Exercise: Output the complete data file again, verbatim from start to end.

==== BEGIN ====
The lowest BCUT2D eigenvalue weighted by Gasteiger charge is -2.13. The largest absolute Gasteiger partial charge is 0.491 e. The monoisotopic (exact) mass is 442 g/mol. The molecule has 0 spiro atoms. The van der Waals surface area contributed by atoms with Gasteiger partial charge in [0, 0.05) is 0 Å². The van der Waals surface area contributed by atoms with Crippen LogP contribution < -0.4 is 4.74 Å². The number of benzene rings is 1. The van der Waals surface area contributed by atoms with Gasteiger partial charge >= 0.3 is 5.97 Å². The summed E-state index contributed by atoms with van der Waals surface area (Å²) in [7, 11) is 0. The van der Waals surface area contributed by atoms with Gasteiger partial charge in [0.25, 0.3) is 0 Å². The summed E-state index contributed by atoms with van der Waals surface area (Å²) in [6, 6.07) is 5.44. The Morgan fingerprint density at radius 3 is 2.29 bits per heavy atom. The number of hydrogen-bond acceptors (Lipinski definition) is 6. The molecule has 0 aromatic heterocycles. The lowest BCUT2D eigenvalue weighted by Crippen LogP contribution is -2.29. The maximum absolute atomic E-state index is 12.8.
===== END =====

The lowest BCUT2D eigenvalue weighted by Gasteiger charge is -2.13. The largest absolute Gasteiger partial charge is 0.491 e. The monoisotopic (exact) mass is 442 g/mol. The molecule has 0 spiro atoms. The van der Waals surface area contributed by atoms with Gasteiger partial charge in [0, 0.05) is 0 Å². The van der Waals surface area contributed by atoms with Crippen LogP contribution < -0.4 is 4.74 Å². The number of benzene rings is 1. The van der Waals surface area contributed by atoms with Gasteiger partial charge >= 0.3 is 5.97 Å². The summed E-state index contributed by atoms with van der Waals surface area (Å²) in [7, 11) is 0. The van der Waals surface area contributed by atoms with Gasteiger partial charge in [0.25, 0.3) is 0 Å². The summed E-state index contributed by atoms with van der Waals surface area (Å²) in [6, 6.07) is 5.44. The Morgan fingerprint density at radius 3 is 2.29 bits per heavy atom. The number of hydrogen-bond acceptors (Lipinski definition) is 6. The molecule has 0 aromatic heterocycles. The lowest BCUT2D eigenvalue weighted by Crippen LogP contribution is -2.29. The maximum absolute atomic E-state index is 12.8.